The IoT landscape is expanding, but it can’t do so without strong teams of IoT developers. If you’re wondering how to get into the field, start with this blog.
What is an IoT Developer?
First off: what actually is an IoT developer? What does the job entail?
IoT developer jobs can involve a little bit of everything — and by “everything” we mean security, networking, systems engineering, cloud programming, and hardware device programming. Since the position is relatively new, there’s lots of room to forge your own path if you have a particular interest.
While expertise in everything is neither necessary nor possible, it’s still important for an IoT developer to be at least somewhat familiar with every aspect of any given IoT project. IoT development is a highly collaborative exercise. Closing yourself or your team off from the people working on the hardware or design, for example, will undoubtedly produce an inferior product.
Stages in the IoT Development Process
To know the skills necessary to become a successful IoT developer, you’ll need to start with a basic understanding of the IoT development process. This way, you’ll be able to see all of the points where a developer enters the process and even identify a particular segment you’d like to specialize in.
IoT presents a unique challenge when it comes to developing and iterating products at the pace consumers demand. That’s because it combines hardware development (traditionally a linear process) with software development (which, with the increasing adoption of Agile development, supports continuous iteration).
The IoT development process requires an experienced, coordinated team of software developers, product managers, mechanical engineers, electrical engineers, UI/UX designers, and more to deliver products in a timely manner and continue improving them even after their release.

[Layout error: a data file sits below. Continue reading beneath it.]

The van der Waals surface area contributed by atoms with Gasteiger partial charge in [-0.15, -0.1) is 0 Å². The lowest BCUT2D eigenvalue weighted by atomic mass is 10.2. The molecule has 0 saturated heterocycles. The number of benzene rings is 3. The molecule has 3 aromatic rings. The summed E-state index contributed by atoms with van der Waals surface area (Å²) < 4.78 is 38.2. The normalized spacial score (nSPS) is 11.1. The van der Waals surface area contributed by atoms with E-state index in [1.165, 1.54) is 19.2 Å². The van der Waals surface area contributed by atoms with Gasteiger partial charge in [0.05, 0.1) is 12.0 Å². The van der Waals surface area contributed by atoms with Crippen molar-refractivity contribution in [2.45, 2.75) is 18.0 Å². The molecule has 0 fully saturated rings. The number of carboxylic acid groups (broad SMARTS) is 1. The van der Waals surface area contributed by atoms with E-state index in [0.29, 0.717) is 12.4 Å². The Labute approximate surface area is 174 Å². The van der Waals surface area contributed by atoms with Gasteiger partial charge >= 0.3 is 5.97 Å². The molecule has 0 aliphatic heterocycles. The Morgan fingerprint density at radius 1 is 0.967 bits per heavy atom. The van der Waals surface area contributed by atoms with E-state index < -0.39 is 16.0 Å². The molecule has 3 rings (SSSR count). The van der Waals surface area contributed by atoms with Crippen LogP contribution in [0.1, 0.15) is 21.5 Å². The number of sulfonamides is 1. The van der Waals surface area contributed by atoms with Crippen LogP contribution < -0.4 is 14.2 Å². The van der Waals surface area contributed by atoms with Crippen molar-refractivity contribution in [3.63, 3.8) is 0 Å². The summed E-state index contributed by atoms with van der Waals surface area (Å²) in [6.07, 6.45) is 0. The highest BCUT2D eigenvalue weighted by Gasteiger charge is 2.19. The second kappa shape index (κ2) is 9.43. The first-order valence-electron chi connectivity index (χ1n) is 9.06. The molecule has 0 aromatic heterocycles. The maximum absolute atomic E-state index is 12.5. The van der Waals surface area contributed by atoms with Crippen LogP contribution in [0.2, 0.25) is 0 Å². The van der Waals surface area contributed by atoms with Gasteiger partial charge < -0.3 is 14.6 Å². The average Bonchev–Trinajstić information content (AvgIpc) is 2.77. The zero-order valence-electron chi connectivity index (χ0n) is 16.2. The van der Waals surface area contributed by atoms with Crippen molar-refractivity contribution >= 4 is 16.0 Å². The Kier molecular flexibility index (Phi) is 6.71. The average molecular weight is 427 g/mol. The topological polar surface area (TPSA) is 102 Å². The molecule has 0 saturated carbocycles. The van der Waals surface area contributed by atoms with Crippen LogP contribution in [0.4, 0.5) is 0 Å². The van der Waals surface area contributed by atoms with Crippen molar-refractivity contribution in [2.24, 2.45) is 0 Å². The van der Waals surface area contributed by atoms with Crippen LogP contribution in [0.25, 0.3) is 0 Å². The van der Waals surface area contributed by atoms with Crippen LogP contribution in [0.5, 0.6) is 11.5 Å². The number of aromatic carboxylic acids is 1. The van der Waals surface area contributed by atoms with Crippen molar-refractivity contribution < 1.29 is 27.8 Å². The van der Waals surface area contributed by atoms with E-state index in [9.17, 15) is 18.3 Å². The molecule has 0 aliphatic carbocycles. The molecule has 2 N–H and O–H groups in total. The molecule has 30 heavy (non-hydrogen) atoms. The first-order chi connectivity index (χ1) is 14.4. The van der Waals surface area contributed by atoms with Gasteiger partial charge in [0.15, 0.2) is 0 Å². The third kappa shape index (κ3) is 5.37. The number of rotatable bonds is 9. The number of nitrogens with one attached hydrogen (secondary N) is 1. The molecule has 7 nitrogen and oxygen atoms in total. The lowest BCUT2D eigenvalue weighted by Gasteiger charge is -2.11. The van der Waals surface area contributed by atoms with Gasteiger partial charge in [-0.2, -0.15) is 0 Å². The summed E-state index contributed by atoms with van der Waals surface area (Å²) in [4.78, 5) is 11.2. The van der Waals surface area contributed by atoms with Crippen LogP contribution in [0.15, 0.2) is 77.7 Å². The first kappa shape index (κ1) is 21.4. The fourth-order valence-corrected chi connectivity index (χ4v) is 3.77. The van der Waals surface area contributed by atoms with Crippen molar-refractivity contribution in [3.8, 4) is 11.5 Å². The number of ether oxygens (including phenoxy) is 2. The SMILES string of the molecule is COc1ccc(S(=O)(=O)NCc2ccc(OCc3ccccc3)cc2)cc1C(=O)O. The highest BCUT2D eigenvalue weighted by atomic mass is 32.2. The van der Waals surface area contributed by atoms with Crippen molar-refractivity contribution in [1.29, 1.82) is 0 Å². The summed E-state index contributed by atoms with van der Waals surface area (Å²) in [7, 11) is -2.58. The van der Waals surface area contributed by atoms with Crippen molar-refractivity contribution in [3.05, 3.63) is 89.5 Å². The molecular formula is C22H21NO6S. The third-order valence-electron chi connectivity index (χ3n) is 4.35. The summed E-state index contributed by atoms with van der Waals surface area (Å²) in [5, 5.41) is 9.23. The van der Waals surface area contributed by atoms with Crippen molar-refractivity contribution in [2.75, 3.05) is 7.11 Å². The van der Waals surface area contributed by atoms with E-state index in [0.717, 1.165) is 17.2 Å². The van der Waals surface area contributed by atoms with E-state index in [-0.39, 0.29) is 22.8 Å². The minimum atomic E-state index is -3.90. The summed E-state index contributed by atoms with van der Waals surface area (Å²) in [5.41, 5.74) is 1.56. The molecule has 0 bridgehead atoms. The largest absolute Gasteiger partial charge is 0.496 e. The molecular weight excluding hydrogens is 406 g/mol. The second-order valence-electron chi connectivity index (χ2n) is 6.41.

Using the Agile IoT development framework, our team at Very has identified 10 steps in the IoT development process that we use to guide each project:
1. Validations and Constraints
In this first stage, you’ll validate your assumptions about the project and go over any constraints that you will face (budget, timeline, staff, etc.). For example: Does your project require machine learning? Will you need custom hardware development?
2. Product Development Roadmap
Construct a plan from the ground up, making sure everyone is on the same page about the goals of the product. As a developer, you need to understand how the software is intended to interact with the hardware, what your timelines are, and which direction the design team is headed.
3. Hardware De-Risking
This stage will eliminate unknowns around your hardware design and will require you to collaborate with engineers to ask and answer questions like:
- Is it possible to measure/control X with an acceptable level of accuracy?
- Is it possible to receive wireless communication in the expected operating environment?
4. Imitation & Emulation
This stage involves physically building rough prototypes for hardware, which you won’t necessarily have to do yourself as it requires mechanical engineering skills. In fact, many IoT devices use primarily pre-assembled boards with sensors connected to them, so the building isn’t completely from scratch. Breadboards and alligator clips are your friends here. The important part is that the hardware you put together acts correctly, with an emphasis on “acts."
You’ll primarily come in on the application side, using software testing tools to emulate how the hardware will interact with the software once it’s fully built. You’ll also begin building the critical components around device provisioning, authentication, firmware updates, and basic message passing between the web backend and the device.
5. Full Prototype
At this stage, your prototype should be fully connected to the web. To make this possible, you’ll need programming skills to read the data from the sensors connected to the IoT device and send them to the server. You’ll also need someone to program the server that will receive and store the data from the device. This requires knowledge of server-side languages like Ruby, Elixir, Python, C#, Java, or TypeScript, and familiarity with database query languages — both SQL and NoSQL.
Finally, you’ll need to display data and messages to the user via a web page or app. This means you’ll need experience in web development languages like TypeScript, HTML, CSS, and frameworks like React or Vue.
6. Micro-Facturing Run